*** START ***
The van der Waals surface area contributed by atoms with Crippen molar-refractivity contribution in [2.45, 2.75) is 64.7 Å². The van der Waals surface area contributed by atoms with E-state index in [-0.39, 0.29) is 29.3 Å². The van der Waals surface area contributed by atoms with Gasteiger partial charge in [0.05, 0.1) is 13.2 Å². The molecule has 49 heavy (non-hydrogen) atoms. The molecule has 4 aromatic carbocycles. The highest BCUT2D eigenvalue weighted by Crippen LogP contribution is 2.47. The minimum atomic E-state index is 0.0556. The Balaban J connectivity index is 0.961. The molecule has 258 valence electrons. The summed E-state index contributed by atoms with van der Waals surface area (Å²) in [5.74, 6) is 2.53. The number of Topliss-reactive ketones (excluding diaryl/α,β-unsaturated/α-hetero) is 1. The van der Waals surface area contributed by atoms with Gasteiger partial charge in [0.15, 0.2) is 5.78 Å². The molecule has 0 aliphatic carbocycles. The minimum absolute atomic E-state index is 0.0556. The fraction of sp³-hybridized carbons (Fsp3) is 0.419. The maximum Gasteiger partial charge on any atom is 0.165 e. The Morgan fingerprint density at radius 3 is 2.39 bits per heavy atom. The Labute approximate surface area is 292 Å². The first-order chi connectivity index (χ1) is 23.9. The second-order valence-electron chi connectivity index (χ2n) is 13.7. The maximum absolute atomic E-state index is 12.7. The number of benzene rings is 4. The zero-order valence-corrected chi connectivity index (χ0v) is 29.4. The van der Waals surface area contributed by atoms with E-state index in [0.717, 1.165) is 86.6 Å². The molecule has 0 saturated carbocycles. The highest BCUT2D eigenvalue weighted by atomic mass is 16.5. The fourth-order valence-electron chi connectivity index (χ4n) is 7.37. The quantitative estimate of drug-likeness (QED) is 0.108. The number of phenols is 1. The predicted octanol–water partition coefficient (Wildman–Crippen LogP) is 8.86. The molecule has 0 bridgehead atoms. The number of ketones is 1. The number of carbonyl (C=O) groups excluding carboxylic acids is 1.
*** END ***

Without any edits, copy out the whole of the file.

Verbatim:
The van der Waals surface area contributed by atoms with Crippen molar-refractivity contribution in [2.45, 2.75) is 64.7 Å². The van der Waals surface area contributed by atoms with E-state index in [-0.39, 0.29) is 29.3 Å². The van der Waals surface area contributed by atoms with Gasteiger partial charge in [0.05, 0.1) is 13.2 Å². The molecule has 49 heavy (non-hydrogen) atoms. The molecule has 4 aromatic carbocycles. The highest BCUT2D eigenvalue weighted by Crippen LogP contribution is 2.47. The minimum atomic E-state index is 0.0556. The Balaban J connectivity index is 0.961. The molecule has 258 valence electrons. The summed E-state index contributed by atoms with van der Waals surface area (Å²) in [5.74, 6) is 2.53. The number of Topliss-reactive ketones (excluding diaryl/α,β-unsaturated/α-hetero) is 1. The van der Waals surface area contributed by atoms with Gasteiger partial charge in [0.15, 0.2) is 5.78 Å². The molecule has 0 aliphatic carbocycles. The minimum absolute atomic E-state index is 0.0556. The fraction of sp³-hybridized carbons (Fsp3) is 0.419. The maximum Gasteiger partial charge on any atom is 0.165 e. The Morgan fingerprint density at radius 3 is 2.39 bits per heavy atom. The Labute approximate surface area is 292 Å². The first-order chi connectivity index (χ1) is 23.9. The second-order valence-electron chi connectivity index (χ2n) is 13.7. The maximum absolute atomic E-state index is 12.7. The number of benzene rings is 4. The zero-order valence-corrected chi connectivity index (χ0v) is 29.4. The van der Waals surface area contributed by atoms with E-state index in [0.717, 1.165) is 86.6 Å². The molecule has 0 saturated carbocycles. The highest BCUT2D eigenvalue weighted by atomic mass is 16.5. The fourth-order valence-electron chi connectivity index (χ4n) is 7.37. The quantitative estimate of drug-likeness (QED) is 0.108. The number of phenols is 1. The predicted octanol–water partition coefficient (Wildman–Crippen LogP) is 8.86. The molecule has 0 bridgehead atoms. The number of ketones is 1. The number of carbonyl (C=O) groups excluding carboxylic acids is 1.